Building a consistent movement practice in modern society is an extremely challenging endeavour. You need to take practical steps to ensure you can rise to the challenge and live a healthy, active life.
You find yourself living in a society that requires you to perform practically no physical activity to be a functioning adult. Yet evolutionary your body is designed to move according to how Homo Sapiens evolved. On top of that, your food system has been altered to a point that you are now more at risk from dying form having a surplus of calories rather than from having too few and a vast part of the food available to you has been produced in a factory often in a way that drives over consumption.
How are you going to proceed? This is a challenging question that the vast majority of people are either ignorant of or outright choose to ignore. How are you going to put yourself in a place where you can find physical health in this modern society?
Make the decision to answer the question. Answering this question will simplify things a great deal no matter how you answer, at least you will have an answer. If you chose that for the moment, your health is not a priority and your not going to take any action in order to improve it, at-least you have actively made this decision and you can re-assess later on. Hopefully however, you will take some steps in order to not put your physical health into a deep whole that will be very hard to get out of. Even better than that, you will try and build a healthier version of yourself.
The good news is, that building a movement practice can be one of the most rewarding challenges you take on, through it you can transform you physical health whilst also improving your mental health. The bad news is that it will require a large amount of discipline and experimentation before you arrive at a point where it becomes second nature.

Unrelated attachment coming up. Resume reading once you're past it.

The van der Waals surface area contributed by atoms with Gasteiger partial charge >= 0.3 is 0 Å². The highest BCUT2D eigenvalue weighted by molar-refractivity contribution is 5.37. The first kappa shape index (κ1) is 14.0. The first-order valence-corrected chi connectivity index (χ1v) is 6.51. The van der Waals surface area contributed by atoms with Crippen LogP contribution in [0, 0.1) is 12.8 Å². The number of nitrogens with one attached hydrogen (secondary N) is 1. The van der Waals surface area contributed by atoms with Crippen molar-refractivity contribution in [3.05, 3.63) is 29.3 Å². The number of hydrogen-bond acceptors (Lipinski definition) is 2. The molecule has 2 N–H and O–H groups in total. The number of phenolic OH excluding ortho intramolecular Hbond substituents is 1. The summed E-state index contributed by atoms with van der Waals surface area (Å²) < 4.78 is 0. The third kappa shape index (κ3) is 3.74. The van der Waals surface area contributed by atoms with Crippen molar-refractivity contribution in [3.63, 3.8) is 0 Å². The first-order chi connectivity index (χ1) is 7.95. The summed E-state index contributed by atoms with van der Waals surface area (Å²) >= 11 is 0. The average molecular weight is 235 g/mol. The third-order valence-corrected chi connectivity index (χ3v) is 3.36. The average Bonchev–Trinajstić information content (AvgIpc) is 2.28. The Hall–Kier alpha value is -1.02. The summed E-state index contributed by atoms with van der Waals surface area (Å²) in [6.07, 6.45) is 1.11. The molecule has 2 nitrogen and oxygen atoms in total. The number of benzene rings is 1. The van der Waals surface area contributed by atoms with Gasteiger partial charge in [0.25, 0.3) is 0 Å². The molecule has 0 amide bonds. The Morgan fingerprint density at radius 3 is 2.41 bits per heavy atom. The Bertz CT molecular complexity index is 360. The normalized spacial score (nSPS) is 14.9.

Starting a new training regime is all about finding something that sticks. So starting very small will always be the best way to ensure consistency in the beginning. This might mean going on a walk once a week for some people, yes this will not be enough long term, but it means the seed of physical movement has been planted and it can grow from there. Start in a way that seems too small, almost inconsequential and then ensure the behaviour takes place. Once you have been consistent for a while then progressively make your schedule more demanding.
Hard things do not happen randomly. No one accidentally got in amazing health, wrote a book or built a business. These things require a great deal of intention. Going into as much detail as possible about the behaviour will make it far more likely to happen. So try and answer all of these questions in detail.
You need to know why you are performing the behaviour. If you are looking to get healthy because it’s what you feel like you should do rather than some form of internal motivation, the behaviour just isn’t going to stick. There are so many reasons to want to improve your health, to live a long and active life being the major one, but also things like mood, sleep and community. Before starting an endeavour, really consider why this is an important thing that you want to achieve.